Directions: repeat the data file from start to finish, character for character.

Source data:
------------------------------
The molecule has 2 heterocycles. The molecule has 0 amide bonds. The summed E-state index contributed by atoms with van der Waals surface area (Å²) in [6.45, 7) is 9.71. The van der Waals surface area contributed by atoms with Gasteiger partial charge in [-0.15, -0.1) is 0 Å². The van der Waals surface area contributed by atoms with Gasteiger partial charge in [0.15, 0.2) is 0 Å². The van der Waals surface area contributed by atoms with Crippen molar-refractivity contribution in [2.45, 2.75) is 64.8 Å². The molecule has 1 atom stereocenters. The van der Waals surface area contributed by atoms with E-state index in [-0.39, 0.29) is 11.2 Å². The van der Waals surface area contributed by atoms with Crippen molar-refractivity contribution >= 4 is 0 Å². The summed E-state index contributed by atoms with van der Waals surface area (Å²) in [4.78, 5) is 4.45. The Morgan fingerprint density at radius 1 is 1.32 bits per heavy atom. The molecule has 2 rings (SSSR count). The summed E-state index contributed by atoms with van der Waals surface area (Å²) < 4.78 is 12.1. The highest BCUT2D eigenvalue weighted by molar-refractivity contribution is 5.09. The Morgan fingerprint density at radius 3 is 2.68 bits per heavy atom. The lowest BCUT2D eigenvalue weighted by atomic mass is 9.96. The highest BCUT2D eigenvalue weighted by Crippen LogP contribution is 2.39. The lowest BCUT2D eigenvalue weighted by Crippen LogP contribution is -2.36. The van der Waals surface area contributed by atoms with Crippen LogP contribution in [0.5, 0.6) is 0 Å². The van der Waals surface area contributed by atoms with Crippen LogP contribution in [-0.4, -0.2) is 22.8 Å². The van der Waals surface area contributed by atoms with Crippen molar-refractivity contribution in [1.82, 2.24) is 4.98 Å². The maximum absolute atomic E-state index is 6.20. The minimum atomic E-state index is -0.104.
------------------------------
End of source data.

The molecule has 2 heterocycles. The molecule has 0 amide bonds. The summed E-state index contributed by atoms with van der Waals surface area (Å²) in [6.45, 7) is 9.71. The van der Waals surface area contributed by atoms with Gasteiger partial charge in [-0.15, -0.1) is 0 Å². The van der Waals surface area contributed by atoms with Gasteiger partial charge in [0.15, 0.2) is 0 Å². The van der Waals surface area contributed by atoms with Crippen molar-refractivity contribution in [2.45, 2.75) is 64.8 Å². The molecule has 1 atom stereocenters. The van der Waals surface area contributed by atoms with E-state index in [-0.39, 0.29) is 11.2 Å². The van der Waals surface area contributed by atoms with Crippen molar-refractivity contribution >= 4 is 0 Å². The summed E-state index contributed by atoms with van der Waals surface area (Å²) in [4.78, 5) is 4.45. The Morgan fingerprint density at radius 1 is 1.32 bits per heavy atom. The molecule has 2 rings (SSSR count). The summed E-state index contributed by atoms with van der Waals surface area (Å²) < 4.78 is 12.1. The highest BCUT2D eigenvalue weighted by molar-refractivity contribution is 5.09. The Morgan fingerprint density at radius 3 is 2.68 bits per heavy atom. The lowest BCUT2D eigenvalue weighted by atomic mass is 9.96. The highest BCUT2D eigenvalue weighted by Crippen LogP contribution is 2.39. The lowest BCUT2D eigenvalue weighted by Crippen LogP contribution is -2.36. The van der Waals surface area contributed by atoms with Crippen LogP contribution in [0.5, 0.6) is 0 Å². The van der Waals surface area contributed by atoms with Crippen LogP contribution in [-0.4, -0.2) is 22.8 Å². The van der Waals surface area contributed by atoms with Crippen molar-refractivity contribution in [1.82, 2.24) is 4.98 Å². The maximum absolute atomic E-state index is 6.20. The minimum atomic E-state index is -0.104.